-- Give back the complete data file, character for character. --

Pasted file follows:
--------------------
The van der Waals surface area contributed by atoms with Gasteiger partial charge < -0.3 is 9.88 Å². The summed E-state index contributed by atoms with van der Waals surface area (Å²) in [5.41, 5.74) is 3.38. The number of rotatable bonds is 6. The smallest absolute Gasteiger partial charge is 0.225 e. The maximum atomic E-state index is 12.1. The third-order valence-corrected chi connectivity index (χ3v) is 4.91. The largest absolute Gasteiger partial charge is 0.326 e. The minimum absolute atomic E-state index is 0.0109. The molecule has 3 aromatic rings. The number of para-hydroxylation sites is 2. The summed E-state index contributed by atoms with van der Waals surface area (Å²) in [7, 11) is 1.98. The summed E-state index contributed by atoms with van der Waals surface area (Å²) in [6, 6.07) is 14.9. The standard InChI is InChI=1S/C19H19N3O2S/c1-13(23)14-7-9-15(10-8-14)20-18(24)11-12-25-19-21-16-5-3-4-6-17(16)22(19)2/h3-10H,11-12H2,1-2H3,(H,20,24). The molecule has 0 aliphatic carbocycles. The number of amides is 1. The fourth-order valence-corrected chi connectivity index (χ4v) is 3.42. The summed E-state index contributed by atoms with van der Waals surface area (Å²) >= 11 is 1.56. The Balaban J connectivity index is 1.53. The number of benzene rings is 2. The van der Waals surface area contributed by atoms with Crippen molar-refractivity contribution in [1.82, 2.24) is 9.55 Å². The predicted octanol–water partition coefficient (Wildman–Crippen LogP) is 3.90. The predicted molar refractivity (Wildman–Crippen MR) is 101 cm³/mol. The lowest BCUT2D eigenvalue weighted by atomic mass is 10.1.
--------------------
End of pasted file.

The van der Waals surface area contributed by atoms with Gasteiger partial charge < -0.3 is 9.88 Å². The summed E-state index contributed by atoms with van der Waals surface area (Å²) in [5.41, 5.74) is 3.38. The number of rotatable bonds is 6. The smallest absolute Gasteiger partial charge is 0.225 e. The maximum atomic E-state index is 12.1. The third-order valence-corrected chi connectivity index (χ3v) is 4.91. The largest absolute Gasteiger partial charge is 0.326 e. The minimum absolute atomic E-state index is 0.0109. The molecule has 3 aromatic rings. The number of para-hydroxylation sites is 2. The summed E-state index contributed by atoms with van der Waals surface area (Å²) in [7, 11) is 1.98. The summed E-state index contributed by atoms with van der Waals surface area (Å²) in [6, 6.07) is 14.9. The standard InChI is InChI=1S/C19H19N3O2S/c1-13(23)14-7-9-15(10-8-14)20-18(24)11-12-25-19-21-16-5-3-4-6-17(16)22(19)2/h3-10H,11-12H2,1-2H3,(H,20,24). The molecule has 0 aliphatic carbocycles. The number of amides is 1. The fourth-order valence-corrected chi connectivity index (χ4v) is 3.42. The summed E-state index contributed by atoms with van der Waals surface area (Å²) >= 11 is 1.56. The Balaban J connectivity index is 1.53. The number of benzene rings is 2. The van der Waals surface area contributed by atoms with Crippen molar-refractivity contribution in [1.82, 2.24) is 9.55 Å². The predicted octanol–water partition coefficient (Wildman–Crippen LogP) is 3.90. The predicted molar refractivity (Wildman–Crippen MR) is 101 cm³/mol. The lowest BCUT2D eigenvalue weighted by atomic mass is 10.1.